What is Development Finance?

Posted byDaniel Tannenbaum | Category Blog | Date 06 April 2017

Development finance is ideal for homeowners, investors and property developers looking to refurb or renovate a new or existing property and break the traditional chains of applying for a mortgage. Whilst a guarantor loan can help you borrow up to £15,000 towards a home improvement or lifestyle purchase, you may find that you want to do bigger work and need to borrow more. This is where development finance comes in.

Key Features

  • Borrow up to £2 million
  • 6% interest per year
  • 100% construction costs covered, 50% towards purchase price, up to 50% of the Gross Development Value
  • Used for commercial and residential properties
  • Loan is secured on your property

Source: Tiger Bridging

What Can You Use Development Finance For?

This type of funding can be used for residential properties, whether it is sprucing up your own flat or home that you live in. You can renovate your place in order to continue living there, or with the intention to sell it on for a higher price in the open market or rent it out to tenants through a buy to let. The idea is that any refurbishments, whether it is a new kitchen, loft conversion, basement or additional rooms, will increase the value of your property and allow you to sell it for more or charge higher rent. You have the option over new builds or existing properties as development finance can be used for both.


Commercial properties can also use property development finance as a means of funding. For these kinds of buildings, it refers to those for work purposes like high street shops, offices, vacant land or education sites. Again, you have the option to flip it for a higher price once your modifications have been made or rent it out to tenants.


How Much Can I Borrow?

Typical development finance lenders in the UK allow you to borrow up to £2 million depending on various circumstances such as the value of your property, credit score, affordability and market trends.

The amount you can borrow if fundamentally broken down into:

  • land purchase costs
  • constructions costs

Of the land purchase, lenders will usually give you around 50% of the costs to buy the land. The remaining amount will have to be funded by yourself through your savings, selling an existing property or other investors. For construction and all the renovations you require, providers can typically cover 100% of these costs. This involves building costs, materials, planning permission and other contractors.

Overall, it works out to around 60% of the Gross Development Value (GDV) which is what the property will be worth once completed or around 75% of total costs.

How Does The Application Work?

Based on the example from a leading development finance company, you start by discussing your plans with the lender and if they are interested, they will provide you with a provisional ‘decision in principle.’ This is a written way of saying that we will offer you the finance you need provided that everything stacks up, like the valuation of your property and your credit score.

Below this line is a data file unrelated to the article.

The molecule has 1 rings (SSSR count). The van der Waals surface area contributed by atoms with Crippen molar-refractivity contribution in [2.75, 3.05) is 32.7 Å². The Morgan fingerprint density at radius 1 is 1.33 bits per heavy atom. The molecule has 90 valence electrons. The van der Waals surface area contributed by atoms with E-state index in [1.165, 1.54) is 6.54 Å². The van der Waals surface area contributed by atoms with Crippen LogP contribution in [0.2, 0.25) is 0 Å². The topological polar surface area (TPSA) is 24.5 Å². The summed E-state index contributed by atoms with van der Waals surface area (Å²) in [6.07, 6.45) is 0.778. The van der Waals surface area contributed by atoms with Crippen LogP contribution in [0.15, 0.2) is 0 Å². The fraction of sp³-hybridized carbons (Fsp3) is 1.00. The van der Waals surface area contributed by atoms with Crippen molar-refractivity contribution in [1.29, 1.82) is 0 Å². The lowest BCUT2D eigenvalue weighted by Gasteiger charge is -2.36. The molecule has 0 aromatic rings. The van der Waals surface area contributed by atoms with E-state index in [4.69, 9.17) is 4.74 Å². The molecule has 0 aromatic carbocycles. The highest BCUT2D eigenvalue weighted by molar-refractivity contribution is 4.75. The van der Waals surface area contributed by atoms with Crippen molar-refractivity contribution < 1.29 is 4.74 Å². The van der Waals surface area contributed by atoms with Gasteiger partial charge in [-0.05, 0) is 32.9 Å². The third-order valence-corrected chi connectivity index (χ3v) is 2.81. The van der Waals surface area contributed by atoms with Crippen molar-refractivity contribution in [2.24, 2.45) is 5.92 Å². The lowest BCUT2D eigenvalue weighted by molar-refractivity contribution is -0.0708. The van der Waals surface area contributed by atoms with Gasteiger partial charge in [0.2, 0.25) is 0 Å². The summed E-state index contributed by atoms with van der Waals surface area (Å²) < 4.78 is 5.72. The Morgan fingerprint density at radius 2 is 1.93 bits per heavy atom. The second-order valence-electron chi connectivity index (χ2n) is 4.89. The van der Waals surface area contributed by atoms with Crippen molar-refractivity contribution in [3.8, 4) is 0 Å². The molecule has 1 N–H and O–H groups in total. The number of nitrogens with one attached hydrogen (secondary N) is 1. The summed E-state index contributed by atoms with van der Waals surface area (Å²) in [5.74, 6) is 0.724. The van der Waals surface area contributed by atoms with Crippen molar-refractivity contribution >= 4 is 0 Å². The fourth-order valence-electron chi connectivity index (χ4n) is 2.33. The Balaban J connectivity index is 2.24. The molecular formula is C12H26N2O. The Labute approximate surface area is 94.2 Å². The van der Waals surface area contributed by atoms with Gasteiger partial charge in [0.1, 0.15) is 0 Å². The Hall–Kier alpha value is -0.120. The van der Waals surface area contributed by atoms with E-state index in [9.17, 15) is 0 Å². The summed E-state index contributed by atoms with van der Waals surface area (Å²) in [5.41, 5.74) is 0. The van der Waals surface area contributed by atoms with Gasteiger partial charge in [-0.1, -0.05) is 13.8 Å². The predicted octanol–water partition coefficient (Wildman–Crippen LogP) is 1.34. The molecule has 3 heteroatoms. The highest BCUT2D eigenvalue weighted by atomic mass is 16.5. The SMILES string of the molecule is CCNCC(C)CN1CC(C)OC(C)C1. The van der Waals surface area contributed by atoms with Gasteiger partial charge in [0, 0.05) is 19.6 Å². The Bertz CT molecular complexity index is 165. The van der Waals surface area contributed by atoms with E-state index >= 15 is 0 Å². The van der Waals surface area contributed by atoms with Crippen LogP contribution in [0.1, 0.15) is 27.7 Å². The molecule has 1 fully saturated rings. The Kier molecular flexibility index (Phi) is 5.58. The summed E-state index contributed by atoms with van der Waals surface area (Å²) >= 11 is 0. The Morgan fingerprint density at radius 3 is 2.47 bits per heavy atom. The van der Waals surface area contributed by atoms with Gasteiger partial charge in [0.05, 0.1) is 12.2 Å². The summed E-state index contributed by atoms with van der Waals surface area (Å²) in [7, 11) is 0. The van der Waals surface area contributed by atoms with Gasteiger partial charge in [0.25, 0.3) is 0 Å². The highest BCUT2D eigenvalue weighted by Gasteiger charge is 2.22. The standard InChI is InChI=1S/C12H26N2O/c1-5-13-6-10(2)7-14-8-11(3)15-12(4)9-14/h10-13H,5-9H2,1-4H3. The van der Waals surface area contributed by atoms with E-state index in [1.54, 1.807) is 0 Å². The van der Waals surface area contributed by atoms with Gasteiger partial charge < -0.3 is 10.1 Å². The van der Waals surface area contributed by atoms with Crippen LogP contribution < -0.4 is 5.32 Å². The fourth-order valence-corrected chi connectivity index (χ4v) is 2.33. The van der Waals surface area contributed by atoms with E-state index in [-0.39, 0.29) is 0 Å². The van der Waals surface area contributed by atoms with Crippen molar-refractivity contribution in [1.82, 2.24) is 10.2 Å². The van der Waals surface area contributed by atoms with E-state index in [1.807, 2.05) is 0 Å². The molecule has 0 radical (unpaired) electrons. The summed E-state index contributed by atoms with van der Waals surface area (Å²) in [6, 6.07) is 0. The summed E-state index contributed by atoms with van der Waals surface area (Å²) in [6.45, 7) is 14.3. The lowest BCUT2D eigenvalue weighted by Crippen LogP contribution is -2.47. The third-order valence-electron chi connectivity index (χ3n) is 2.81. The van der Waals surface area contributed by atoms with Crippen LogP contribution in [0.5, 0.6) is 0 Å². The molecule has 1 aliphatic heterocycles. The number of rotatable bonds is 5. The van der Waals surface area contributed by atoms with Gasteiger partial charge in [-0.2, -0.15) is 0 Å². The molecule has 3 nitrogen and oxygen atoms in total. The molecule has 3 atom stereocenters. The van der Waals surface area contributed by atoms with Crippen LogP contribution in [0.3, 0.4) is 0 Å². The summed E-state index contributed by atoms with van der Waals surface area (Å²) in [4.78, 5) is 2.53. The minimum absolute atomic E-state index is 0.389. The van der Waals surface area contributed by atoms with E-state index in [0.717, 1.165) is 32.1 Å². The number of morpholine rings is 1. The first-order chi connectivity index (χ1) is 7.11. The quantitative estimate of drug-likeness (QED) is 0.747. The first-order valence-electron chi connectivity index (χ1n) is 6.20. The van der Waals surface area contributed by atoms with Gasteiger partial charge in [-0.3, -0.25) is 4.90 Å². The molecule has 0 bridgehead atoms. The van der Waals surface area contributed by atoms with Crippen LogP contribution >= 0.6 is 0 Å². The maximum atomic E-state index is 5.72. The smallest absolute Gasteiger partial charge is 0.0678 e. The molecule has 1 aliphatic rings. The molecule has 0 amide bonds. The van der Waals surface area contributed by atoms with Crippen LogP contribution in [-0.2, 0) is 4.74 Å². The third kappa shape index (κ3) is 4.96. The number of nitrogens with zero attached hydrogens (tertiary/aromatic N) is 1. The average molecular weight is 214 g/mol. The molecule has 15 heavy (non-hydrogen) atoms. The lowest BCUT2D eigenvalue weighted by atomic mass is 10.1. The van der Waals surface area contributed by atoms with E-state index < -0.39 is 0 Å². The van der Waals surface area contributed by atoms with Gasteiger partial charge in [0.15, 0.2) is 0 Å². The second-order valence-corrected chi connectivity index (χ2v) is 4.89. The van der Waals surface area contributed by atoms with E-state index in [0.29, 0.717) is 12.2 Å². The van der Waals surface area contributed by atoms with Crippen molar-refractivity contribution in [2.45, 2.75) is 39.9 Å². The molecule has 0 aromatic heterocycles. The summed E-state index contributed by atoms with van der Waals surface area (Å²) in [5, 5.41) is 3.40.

The lender will start running the checks and this may include a credit score, affordability check, approved valuation, proof of address and utility bills. If you proceed to the next stage, you will be given a formal offer letter and be required to pay a 2% commitment fee and there may be an additional 2% fee for the broker who has packaged the deal. Some final correspondence between you, the lender and your solicitor and your funds can be transferred in a matter of days. The monies are usually transferred in stages and not in one lump sum. The idea is that each stage allows you to pay for different aspects of the project like purchasing the land or your construction bills and so you can maintain a health cash flow.

How Do Repayments Work?

Borrowers can choose how they would like to make their repayments with different options available. The most standard way is to pay in monthly instalments, paying off interest and capital simultaneously, like a mortgage. However, the majority of property developers prefer to roll up the interest and only pay it once the loan term is over. The interest compounds and accrues over time so you end up paying more, but what this allows is for the developer to keep their finances short term and put it towards their property. Then, they can make the repayment once they have exited, either by selling the property or refinancing.

Other repayment options include paying ‘interest deducted’ where you pay no interest but only the capital. For instance, if you are borrowing £100,000 and would pay £12,000 in interest, instead you have this deducted and only borrow £88,000 – just paying off the capital.

Customers also have the option to repay their loan early if they wish and depending on how early it is, there may be an exit fee that applies but generally they will save on the loan interest.